Is the Author separate from the story and from the audience who receives it? The author is separate from the story, but only to a degree to the point where she pulled part of it from her own live; and your audience connects to the author through the story. So the author can be separate from the audience only if they don’t connect via the story. Make sense or did I just eat my shorts with nonsense here?

    What does it all mean?

    Again, it means we have more weaponry in our War of Art armory. I’ll take another tool in the proverbial pen box. Thank you very much.

    How do we connect? How do we put ourselves out there? Are you kidding? There are multiple ways. Again, there are no absolutes. Each storyteller or artist is going to use the tools however it works for them best. You decide. It is empowering.

    How do writers and storytellers ask for your attention and your help? Finish your shit. Get it out there. And watch the audience build and then LET THEM, like AFP said.

    The audience is empowered. The artist is among them, not outside them. I think that helps the patronage-type system work well. Again, it’s an exchange. I’d rather be among than outside.

    What now? What next? Do the work. How your stuff connects to the audience is irrelevant. Ain’t if fucking grand we live in a time that we have multiple paths?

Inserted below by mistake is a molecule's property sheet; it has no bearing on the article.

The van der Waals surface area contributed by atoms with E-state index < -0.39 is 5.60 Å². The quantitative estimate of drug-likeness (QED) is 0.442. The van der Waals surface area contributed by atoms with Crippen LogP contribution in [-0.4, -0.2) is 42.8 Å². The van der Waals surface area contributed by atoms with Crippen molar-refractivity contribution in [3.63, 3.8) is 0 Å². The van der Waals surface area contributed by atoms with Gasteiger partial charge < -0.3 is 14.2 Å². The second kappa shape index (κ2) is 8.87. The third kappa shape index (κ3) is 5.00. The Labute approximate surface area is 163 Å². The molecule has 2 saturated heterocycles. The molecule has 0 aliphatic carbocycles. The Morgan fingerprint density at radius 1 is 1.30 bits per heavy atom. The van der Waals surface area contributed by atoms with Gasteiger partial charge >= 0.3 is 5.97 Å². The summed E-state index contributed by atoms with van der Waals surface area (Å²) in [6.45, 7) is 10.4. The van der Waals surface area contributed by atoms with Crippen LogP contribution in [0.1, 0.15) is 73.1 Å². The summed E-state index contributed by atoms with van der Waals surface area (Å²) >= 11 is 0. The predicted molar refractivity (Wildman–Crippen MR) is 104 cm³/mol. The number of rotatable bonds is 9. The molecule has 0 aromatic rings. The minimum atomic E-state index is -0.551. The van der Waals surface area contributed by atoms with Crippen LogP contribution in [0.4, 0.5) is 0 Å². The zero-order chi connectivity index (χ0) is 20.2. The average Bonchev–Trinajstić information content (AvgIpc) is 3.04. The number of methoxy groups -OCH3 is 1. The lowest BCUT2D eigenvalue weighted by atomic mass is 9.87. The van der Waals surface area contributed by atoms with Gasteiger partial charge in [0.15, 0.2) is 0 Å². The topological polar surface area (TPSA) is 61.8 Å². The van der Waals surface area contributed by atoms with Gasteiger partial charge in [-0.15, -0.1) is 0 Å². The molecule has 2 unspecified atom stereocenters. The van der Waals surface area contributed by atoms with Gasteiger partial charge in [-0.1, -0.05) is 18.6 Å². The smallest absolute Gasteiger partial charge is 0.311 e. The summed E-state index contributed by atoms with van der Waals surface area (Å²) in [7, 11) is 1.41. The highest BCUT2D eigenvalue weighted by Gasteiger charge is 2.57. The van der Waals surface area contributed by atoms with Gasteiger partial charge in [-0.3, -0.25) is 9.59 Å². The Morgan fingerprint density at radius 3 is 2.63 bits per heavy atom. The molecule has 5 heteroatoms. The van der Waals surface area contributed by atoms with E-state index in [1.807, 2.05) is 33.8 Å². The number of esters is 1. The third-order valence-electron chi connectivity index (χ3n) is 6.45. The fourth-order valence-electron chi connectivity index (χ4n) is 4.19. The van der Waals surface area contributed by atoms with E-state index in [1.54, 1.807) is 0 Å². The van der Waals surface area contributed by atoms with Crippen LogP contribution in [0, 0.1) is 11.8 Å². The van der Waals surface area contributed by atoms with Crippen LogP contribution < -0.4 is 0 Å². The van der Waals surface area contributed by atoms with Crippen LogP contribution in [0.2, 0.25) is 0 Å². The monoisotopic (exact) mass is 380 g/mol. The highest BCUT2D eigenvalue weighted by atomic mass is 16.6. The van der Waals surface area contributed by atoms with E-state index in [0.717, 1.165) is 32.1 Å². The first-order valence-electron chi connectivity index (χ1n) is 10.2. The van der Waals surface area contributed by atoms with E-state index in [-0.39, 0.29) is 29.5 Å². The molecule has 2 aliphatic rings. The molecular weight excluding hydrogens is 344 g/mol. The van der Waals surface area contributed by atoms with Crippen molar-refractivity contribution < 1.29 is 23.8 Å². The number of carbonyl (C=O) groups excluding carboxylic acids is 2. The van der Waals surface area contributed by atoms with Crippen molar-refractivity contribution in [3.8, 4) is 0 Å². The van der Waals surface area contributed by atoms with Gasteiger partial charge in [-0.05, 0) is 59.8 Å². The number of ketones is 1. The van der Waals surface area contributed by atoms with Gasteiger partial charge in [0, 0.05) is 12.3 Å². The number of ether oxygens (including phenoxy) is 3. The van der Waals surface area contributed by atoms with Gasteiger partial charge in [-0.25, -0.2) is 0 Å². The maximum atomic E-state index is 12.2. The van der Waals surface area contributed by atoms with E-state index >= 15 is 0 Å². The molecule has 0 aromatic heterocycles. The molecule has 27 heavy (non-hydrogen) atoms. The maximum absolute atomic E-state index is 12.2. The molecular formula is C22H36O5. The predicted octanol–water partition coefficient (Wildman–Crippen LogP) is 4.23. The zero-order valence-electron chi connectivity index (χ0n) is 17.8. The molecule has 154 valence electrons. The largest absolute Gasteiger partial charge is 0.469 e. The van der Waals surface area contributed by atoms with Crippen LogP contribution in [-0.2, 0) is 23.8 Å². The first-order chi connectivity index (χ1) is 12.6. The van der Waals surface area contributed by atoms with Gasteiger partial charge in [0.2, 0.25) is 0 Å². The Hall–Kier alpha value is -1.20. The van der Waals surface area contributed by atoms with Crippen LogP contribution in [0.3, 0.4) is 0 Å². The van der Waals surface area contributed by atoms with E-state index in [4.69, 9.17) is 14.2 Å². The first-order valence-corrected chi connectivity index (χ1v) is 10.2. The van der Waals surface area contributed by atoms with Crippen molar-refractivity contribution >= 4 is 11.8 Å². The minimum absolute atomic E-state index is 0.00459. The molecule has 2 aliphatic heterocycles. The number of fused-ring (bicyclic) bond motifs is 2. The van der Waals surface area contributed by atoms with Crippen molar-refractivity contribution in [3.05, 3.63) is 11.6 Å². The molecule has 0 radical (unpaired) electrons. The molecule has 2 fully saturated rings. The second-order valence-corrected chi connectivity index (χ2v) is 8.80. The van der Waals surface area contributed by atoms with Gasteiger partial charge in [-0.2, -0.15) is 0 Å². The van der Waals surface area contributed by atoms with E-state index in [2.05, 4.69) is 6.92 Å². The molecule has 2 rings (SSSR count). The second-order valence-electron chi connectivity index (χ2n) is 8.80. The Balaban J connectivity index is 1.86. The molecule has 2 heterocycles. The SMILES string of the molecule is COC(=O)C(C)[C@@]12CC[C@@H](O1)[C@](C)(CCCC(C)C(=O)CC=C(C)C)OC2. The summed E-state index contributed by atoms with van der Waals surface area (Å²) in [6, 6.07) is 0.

• Awesome post and conversation, thank you all. I am in a somewhat similar situation to entrebat, except that I am unemployed as of last winter. I am learning all about risk taking, and self exposure, and finding what it is in me that needs to be shared and can be received. It’s quite a journey. Yes, scary, yes.

    It’s clear too that there is no one-size-fits-all going on here. We do need to learn from each other, I am, I’m studying like crazy some bootstrapping writers who seem to have made a go of it. But it’s clear that in order for this to work I must do it exactly my way. And I have to discover what that is.

    Being authentic and exposing one’s raw being is very appealing. To have that noticed by a growing audience requires art (I think it does?) and maybe other things too. There sure are no guarantees. I feel ecstatic about writing, but is that enough to attract readers? Readers who will want to exchange value with me in the form of money? (Very heartened by the first commenter, that’s super that your novel is selling like that, in advance, wow!)

    Having a safety net is great. But that can change things too. Every factor influences this process. I encourage everyone to find your own way. Take in the wisdom of others, by all means, but don’t try to fit into a model that doesn’t have room for your whole being.

  • The greatest thing about AFP’s talk is this, right here. Talking about it, writing about it, looking at writing and how we can do this differently. In a way, we already have–self publishing, eBooks, indie publishing–so many choices.

  • I envy the personal obscurity that the writers before us could enjoy. I love people, but I don’t love filleting myself in front of a crowd. I prefer to do it in the privacy of my own office.